As Meg recovers, Jack re-joins the Raconteurs and they record their second album, Consolers Of The Lonely, in February. It's a more consistent effort than the debut, although sales in the UK vastly outnumber those in any other country. On Sept. 5, Jack is present at the Toronto International Film Festival for the world premiere of It Might Get Loud, a documentary instigated by Jimmy Page profiling three distinctly-styled guitarists: himself, Jack and U2's the Edge. Many of the film's most engaging scenes involve the trio talking amongst each other about specific techniques. "I think the common language among all these people I've been fortunate enough to work with is the blues," Jack told Exclaim! in 2007. "That's why we can carry on a conversation for more than 30 seconds. But I tried to shelter us from any of that 'white boy' criticism. The way [the White Stripes] presented ourselves aesthetically was sort of a shield to get away with playing the blues as white kids born in the '70s. I'm so fortunate that I have this band where I can play this music that's so close to my heart." Before leaving Toronto, White shoots a video for "Another Way To Die," which he wrote and recorded with Alicia Keys for the James Bond film Quantum Of Solace. It's the first-ever duet used for a James Bond theme. Soon after, at a Raconteurs gig in Memphis, Jack loses his voice and Alison Mosshart of opening act the Kills is asked to step in for the encores.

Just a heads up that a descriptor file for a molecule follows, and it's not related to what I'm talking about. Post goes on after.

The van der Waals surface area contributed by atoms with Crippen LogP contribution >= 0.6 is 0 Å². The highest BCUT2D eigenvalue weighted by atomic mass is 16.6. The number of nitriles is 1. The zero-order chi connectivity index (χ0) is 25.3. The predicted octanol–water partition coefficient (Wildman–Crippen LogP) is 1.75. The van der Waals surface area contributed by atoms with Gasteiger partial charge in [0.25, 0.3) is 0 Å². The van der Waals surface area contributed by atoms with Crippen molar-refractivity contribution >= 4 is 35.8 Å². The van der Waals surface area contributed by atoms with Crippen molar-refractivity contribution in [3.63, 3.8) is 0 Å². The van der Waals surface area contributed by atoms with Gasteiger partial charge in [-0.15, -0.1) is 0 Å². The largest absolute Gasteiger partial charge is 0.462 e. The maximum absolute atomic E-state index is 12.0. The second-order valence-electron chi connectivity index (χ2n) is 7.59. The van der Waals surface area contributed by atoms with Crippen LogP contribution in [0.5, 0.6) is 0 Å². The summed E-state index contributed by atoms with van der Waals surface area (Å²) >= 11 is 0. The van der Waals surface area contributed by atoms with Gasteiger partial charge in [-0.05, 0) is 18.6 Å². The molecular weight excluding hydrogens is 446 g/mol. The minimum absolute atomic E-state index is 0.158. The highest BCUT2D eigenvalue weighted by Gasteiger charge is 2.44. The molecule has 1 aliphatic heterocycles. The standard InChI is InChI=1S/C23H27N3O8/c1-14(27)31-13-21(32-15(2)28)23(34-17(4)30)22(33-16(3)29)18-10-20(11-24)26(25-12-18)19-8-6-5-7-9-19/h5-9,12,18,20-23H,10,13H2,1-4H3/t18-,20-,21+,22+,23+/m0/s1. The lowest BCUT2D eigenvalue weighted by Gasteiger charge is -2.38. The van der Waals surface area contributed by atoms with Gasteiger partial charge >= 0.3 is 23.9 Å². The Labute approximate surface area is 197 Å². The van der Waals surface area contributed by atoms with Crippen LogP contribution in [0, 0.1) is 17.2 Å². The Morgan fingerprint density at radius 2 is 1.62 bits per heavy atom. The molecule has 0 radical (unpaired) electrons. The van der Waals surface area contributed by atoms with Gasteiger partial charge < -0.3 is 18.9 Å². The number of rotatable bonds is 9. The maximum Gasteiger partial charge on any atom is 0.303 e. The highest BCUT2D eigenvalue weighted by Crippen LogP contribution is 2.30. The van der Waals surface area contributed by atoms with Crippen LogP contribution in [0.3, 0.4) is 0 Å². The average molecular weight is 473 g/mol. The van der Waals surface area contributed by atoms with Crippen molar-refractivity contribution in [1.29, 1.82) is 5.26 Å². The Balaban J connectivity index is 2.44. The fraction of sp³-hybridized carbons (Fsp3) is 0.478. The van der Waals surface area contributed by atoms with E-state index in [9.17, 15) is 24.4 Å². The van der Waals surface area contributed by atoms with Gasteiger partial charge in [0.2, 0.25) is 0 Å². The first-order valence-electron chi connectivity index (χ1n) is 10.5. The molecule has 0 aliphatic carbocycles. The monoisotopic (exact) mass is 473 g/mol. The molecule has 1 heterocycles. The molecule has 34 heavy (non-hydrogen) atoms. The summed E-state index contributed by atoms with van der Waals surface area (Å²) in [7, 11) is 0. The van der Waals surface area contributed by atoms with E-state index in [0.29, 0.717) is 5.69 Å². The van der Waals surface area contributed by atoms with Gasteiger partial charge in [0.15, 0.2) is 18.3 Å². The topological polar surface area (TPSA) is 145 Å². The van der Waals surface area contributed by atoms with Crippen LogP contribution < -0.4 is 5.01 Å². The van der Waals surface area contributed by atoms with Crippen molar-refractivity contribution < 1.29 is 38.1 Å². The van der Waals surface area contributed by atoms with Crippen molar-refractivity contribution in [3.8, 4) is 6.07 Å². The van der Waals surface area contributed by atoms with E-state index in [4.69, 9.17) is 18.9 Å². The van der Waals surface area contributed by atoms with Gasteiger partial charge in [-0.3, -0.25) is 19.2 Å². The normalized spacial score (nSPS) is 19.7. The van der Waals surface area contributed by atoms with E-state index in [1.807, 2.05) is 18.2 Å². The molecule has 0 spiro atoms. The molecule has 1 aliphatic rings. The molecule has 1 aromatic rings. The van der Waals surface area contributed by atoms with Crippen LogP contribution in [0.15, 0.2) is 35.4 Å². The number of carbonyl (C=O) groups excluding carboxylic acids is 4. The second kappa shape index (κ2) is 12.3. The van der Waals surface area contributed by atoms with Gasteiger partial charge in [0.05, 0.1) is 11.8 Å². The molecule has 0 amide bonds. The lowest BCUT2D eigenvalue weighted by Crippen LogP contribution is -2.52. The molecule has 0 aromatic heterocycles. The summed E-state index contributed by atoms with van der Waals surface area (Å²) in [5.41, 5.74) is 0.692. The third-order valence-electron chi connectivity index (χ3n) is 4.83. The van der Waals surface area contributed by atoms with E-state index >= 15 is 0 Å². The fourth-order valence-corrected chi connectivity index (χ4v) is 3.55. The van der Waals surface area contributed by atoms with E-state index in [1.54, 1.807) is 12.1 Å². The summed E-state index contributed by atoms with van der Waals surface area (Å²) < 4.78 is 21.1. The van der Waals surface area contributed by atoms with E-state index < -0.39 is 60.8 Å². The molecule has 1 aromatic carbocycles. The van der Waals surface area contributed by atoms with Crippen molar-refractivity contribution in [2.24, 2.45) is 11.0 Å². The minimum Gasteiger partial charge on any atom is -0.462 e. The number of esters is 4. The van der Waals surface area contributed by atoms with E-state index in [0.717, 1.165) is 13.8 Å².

White invites Mosshart to Nashville in January to record with him, Raconteurs bassist Jack Lawrence and that group's first touring keyboardist Dean Fertita. White opts to play drums, having rediscovered his love of the instrument while recording "Another Way To Die." Within weeks, the Dead Weather, as they are christened, have written enough material for a full album. In the midst of recording, Jack and Meg appear for the last time as the White Stripes at the invitation of Conan O'Brien for his final NBC broadcast on Feb. 20. They perform "We're Going To Be Friends," with Meg on rhythm guitar and backing vocals. Jack is visibly emotional at its conclusion. The Dead Weather's Horehound is released July 14 following a few select showcases, including one at Toronto's Horseshoe Tavern. A video for the album's first single, "Treat Me Like Your Mother," shows White and Mosshart firing automatic weapons at each other. It seems a tongue-in-cheek response to Britain's Sun tabloid reporting in May that the two had gotten into a drunken fistfight in New York. Mosshart vehemently denies any such incident took place, telling the NME that the story was completely fabricated. Emmett Malloy's White Stripes Canadian tour documentary, Under Great White Northern Lights, premieres at TIFF with Jack and Meg in attendance. It captures many of the tour's great spontaneous moments, but the lasting image is Jack's painfully intimate rendition of "White Moon" on piano that leaves Meg in tears. "Some people might have an experience in love that might hurt their feelings for a second, but they let it roll off their back and they move on," Jack says. "A lot of artists, we don't let things roll off our backs that easy. It absorbs into us and stays there forever. Lucky for me that I do hold onto these things. It's sometimes a feeling that happened 12 years ago." The film is released as a DVD the following March along with a CD of performances from the tour, and a book by tour photographer Autumn de Wilde.